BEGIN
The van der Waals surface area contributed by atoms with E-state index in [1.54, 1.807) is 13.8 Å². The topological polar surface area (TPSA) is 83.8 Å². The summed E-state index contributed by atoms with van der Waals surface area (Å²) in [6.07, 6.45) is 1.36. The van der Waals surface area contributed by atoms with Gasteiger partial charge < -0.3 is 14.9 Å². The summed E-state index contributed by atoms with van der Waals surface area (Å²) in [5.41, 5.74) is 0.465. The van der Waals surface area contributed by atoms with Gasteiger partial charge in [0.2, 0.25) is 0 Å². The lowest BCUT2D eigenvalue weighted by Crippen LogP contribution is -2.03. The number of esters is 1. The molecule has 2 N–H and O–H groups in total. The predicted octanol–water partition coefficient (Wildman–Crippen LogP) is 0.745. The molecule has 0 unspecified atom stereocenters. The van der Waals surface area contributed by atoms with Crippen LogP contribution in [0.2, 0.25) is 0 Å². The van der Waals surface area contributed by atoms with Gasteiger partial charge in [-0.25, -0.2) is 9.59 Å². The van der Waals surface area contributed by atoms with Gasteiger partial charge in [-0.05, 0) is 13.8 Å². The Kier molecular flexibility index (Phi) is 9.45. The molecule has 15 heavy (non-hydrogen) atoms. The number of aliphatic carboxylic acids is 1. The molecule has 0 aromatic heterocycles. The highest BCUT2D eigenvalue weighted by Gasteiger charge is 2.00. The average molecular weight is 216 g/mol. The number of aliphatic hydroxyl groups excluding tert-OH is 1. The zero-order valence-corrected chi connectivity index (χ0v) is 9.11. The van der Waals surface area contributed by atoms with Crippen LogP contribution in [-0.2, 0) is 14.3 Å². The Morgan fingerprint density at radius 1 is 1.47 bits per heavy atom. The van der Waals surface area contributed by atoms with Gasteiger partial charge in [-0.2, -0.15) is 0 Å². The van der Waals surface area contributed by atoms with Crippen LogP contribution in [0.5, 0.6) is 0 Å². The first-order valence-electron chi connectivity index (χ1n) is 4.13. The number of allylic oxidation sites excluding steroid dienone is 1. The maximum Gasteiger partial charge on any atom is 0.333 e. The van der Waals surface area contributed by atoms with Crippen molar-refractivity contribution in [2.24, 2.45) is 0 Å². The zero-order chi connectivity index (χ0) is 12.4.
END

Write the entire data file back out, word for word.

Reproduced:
The van der Waals surface area contributed by atoms with E-state index in [1.54, 1.807) is 13.8 Å². The topological polar surface area (TPSA) is 83.8 Å². The summed E-state index contributed by atoms with van der Waals surface area (Å²) in [6.07, 6.45) is 1.36. The van der Waals surface area contributed by atoms with Gasteiger partial charge < -0.3 is 14.9 Å². The summed E-state index contributed by atoms with van der Waals surface area (Å²) in [5.41, 5.74) is 0.465. The van der Waals surface area contributed by atoms with Gasteiger partial charge in [0.2, 0.25) is 0 Å². The lowest BCUT2D eigenvalue weighted by Crippen LogP contribution is -2.03. The number of esters is 1. The molecule has 2 N–H and O–H groups in total. The predicted octanol–water partition coefficient (Wildman–Crippen LogP) is 0.745. The molecule has 0 unspecified atom stereocenters. The van der Waals surface area contributed by atoms with Crippen LogP contribution in [0.2, 0.25) is 0 Å². The van der Waals surface area contributed by atoms with Gasteiger partial charge in [-0.25, -0.2) is 9.59 Å². The van der Waals surface area contributed by atoms with Gasteiger partial charge in [-0.05, 0) is 13.8 Å². The Kier molecular flexibility index (Phi) is 9.45. The molecule has 15 heavy (non-hydrogen) atoms. The number of aliphatic carboxylic acids is 1. The molecule has 0 aromatic heterocycles. The highest BCUT2D eigenvalue weighted by Gasteiger charge is 2.00. The average molecular weight is 216 g/mol. The number of aliphatic hydroxyl groups excluding tert-OH is 1. The zero-order valence-corrected chi connectivity index (χ0v) is 9.11. The van der Waals surface area contributed by atoms with Crippen LogP contribution in [-0.2, 0) is 14.3 Å². The Morgan fingerprint density at radius 1 is 1.47 bits per heavy atom. The van der Waals surface area contributed by atoms with Gasteiger partial charge in [-0.2, -0.15) is 0 Å². The van der Waals surface area contributed by atoms with Crippen LogP contribution in [0.5, 0.6) is 0 Å². The first-order valence-electron chi connectivity index (χ1n) is 4.13. The number of allylic oxidation sites excluding steroid dienone is 1. The maximum Gasteiger partial charge on any atom is 0.333 e. The van der Waals surface area contributed by atoms with Crippen molar-refractivity contribution in [2.24, 2.45) is 0 Å². The zero-order chi connectivity index (χ0) is 12.4.